In the drawings, a counter top is illustrated at 10 with a drink dispenser 12 embodying the invention supported against the under side thereof. The control panel 14 is located near the back edge 16 of the counter top 10 and is located at a station where the nozzle is located above a conventionally installed sink or drain or a work shelf therebelow (not shown). The panel 14 preferably is part of a plastic housing 18 which has bottom 20, rear 24 and side 22 walls. The latter are provided at their upper edges with horizontal mounting flanges 26 either apertured to receive mounting screws or slidably received in offset guide rails 28. All connections to the device preferably are ilexible and include plastic impervious to liquids used in mixing beverages.
The Working parts in the housing are preferably made of molded plastic including the main body 38 and along with the depending plastic nozzle 34 are supported on a mounting connector 36 in threaded relationship as held in place by a threaded mounting ring 40 which in turn clamps the mounting connector 36 in place on the housing 18 with the nozzle extending downwardly through a reinforced opening 37. The housing is lined preferably with preformed elements 32 of light insulating material 32 so that no metal parts nor parts carrying refrigerated liquids are exposed to ambient atmosphere. The dispenser thus provided can be located at or below waist level of an operator with the nozzle at the edge of the counter top nearest to him where push button switches 42 on the panel 14 are visible and readily accessible so that drinks may be drawn in a proper manner and drawn selectively, quickly and effectively with ease without tiresome raising of arms and hands above the waist.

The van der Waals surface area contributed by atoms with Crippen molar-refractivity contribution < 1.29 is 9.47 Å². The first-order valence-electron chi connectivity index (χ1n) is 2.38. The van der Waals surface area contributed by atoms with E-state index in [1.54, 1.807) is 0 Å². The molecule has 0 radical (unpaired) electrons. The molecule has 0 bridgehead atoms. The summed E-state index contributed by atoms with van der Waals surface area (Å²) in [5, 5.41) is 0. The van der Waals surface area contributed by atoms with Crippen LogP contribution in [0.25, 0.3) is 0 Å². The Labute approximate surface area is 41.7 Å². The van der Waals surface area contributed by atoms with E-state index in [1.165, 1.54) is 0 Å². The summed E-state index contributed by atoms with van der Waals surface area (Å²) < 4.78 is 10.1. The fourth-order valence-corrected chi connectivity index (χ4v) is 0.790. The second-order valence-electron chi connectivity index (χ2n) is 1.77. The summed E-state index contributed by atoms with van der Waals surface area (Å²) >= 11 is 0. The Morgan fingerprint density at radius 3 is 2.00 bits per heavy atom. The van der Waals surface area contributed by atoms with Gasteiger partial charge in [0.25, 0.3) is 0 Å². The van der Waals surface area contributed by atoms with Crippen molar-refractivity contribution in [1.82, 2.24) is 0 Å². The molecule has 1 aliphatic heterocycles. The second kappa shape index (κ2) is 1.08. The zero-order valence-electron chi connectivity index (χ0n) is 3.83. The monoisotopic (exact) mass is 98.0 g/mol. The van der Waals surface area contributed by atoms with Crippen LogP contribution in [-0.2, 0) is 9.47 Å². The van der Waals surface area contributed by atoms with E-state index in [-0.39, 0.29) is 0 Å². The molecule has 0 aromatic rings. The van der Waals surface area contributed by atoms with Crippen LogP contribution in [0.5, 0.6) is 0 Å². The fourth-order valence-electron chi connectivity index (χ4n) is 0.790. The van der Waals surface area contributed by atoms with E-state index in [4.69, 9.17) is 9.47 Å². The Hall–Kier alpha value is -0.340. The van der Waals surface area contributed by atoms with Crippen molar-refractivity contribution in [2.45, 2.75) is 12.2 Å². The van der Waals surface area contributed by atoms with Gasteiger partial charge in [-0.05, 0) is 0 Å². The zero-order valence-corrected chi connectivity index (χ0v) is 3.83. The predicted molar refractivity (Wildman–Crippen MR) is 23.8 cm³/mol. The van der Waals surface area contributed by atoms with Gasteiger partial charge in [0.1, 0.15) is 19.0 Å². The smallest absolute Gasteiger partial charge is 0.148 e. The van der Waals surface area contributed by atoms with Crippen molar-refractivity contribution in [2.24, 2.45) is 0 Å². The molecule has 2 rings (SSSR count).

More particularly, referring to FIG. 2 the carbonated water is supplied from a carbonator (not shown) located in a refrigerated space as more particularly described in Johnson 3,009,337, reference to which is hereby made. Carbonated water is supplied to the dispensing head through a plastic pressure hose 50 of low heat conductivity which over long runs can be further encased in insulation 51, if desired. The hose is connected to and covers a metal nipple 52 connected to the inlet of a conventional solenoid valve 54 whose armature 56 (FIG. 1) is slidably mounted in a threaded mounting bushing 58. The bushing is received in the threaded opening 63 of a valve compartment 60 having a valve port 62 in the body 38 facing the opening. The armature carries a valve head member 64 cooperating with the valve port in normally closed relationship as pressure hose or tubing 30 urged by a compression spring 66. A drilled passage 68 leads inwardly from the valve port towards the center of the body and is intersected by an angle bore having a ow rate control valve screw 70 adjustable from outside the housing by means of a head 72 having an Allen wrench socket 75 in its end exposed through an opening 73 in the bottom 20 of the housing.